Peer Influences and Social Norming
We are working on a new paper that examines the influence of peers on cyberbullying behavior. We have long known that there is a strong correlation between a youth’s behaviors and those of his or her friends (see Mark Warr’s work, especially “Companions in Crime”). It should come as no surprise, then, that we are seeing similar results in our analysis. Students who reported to us that many of their friends had bullied others (at school, using a computer, and using a cell phone) were significantly more likely to have also reported to us that they too had bullied and cyberbullied others. Specifically, only 4% of the respondents who said none of their friends had cyberbullied others in the previous 6 months reported that they had cyberbullied others in the last 30 days. In contrast, 62% of the students who said “all” or “most” of their friends had cyberbullied others in the previous 6 months reported that they cyberbullied others.
There are many theoretical reasons to help us understand this relationship. For example, it could be that cyberbullying, like just about anything else, is learned behavior. Teens see their friends cyberbully others and not only learn the specific techniques or tactics, but also learn to justify the behaviors (it is just a joke, the target had it coming, it is no big deal, they won’t get caught, etc.). The behaviors could be reinforced further if their peers encourage them through social acceptance or if they are otherwise rewarded (or at least not punished) for what they did. A teen might cyberbully another simply to avoid the possibility that negative attention will be directed back at them if they do not go along with the crowd. It could also be a sort of “birds of a feather flock together” syndrome whereby teens who are cyberbullying others seek each other out to reaffirm the normality of their behaviors. No matter what the precise reason is, it makes sense that kids who participate in cyberbullying might tend to hang out with others who also engage in cyberbullying.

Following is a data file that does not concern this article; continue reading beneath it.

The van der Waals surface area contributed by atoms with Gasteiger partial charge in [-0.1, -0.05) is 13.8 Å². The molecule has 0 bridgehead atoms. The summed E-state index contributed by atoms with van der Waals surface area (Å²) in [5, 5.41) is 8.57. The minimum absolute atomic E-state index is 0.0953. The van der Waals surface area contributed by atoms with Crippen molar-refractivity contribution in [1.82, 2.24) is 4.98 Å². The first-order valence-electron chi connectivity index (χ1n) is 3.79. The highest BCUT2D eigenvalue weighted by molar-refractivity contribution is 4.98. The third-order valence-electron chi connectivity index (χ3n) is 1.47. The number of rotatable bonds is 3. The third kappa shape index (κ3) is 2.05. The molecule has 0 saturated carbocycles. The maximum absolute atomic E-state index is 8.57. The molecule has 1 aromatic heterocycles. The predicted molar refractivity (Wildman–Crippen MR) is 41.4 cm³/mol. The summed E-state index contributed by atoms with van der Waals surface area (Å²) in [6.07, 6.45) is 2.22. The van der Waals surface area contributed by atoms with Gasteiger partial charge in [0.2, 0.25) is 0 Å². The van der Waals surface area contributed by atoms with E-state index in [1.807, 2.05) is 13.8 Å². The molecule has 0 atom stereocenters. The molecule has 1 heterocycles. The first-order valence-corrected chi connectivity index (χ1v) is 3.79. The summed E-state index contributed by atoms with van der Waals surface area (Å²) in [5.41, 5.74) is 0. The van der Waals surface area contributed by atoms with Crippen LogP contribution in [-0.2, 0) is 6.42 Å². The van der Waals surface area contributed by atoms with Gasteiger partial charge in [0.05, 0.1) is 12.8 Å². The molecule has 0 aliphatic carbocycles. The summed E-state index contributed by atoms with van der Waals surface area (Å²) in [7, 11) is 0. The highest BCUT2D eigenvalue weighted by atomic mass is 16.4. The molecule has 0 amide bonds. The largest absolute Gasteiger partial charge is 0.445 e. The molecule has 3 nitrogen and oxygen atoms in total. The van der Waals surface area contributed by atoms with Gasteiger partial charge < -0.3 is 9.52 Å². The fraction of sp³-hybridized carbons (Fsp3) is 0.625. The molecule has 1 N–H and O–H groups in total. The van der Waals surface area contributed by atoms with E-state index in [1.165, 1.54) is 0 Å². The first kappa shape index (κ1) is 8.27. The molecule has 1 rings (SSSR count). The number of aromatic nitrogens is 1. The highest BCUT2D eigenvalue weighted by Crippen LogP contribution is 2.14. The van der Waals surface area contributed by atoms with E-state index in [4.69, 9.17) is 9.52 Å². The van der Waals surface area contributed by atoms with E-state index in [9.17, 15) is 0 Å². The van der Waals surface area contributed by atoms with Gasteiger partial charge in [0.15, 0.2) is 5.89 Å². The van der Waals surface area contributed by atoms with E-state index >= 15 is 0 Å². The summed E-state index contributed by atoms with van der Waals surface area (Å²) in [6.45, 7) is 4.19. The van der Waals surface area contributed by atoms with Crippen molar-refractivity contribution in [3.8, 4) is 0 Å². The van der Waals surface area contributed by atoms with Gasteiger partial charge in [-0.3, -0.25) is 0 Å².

Of course there are some limitations to using a teen’s report of their peer’s behaviors as a measure of the peer’s actual behaviors. Teens could simply be reflecting their own behaviors on others or may think that their friends are behaving in certain ways, when they really aren’t. I see this phenomenon often when speaking with students. I ask them to tell me what percent of students cyberbully others. Their estimates are all uniformly very high (70-80-90%). They are surprised when I tell them that the correct number is actually much lower than that – less than 10% have done it in the previous 30 days. I was at a school this spring that had just collected data from its students about cyberbullying. I quickly skimmed through the handout that the principal gave me with a summary of the results and noticed that 9.5% of the students admitted that they had cyberbullied others. Yet when I asked the students during my presentation, they too estimated the number to be in the 80-90% range.
Correcting the perceptions of youth about these facts is important because if they come to see a certain behavior as normative, they may feel free to engage in that behavior. Or they may feel pressure to “fit in” by doing what they think “everyone” else is doing. Well, the truth is that most students are not cyberbullying others. I tell teens that it is in their best interest to work to reduce the 10% number even more because, like them, the adults in their lives often see the behaviors of the 10% and assume that most young people must be behaving similarly. I mean, there is no shortage of examples in the morning paper or on the nightly news of teens getting into trouble for misusing technology. But these examples represent the exceptions rather than what is most often occurring.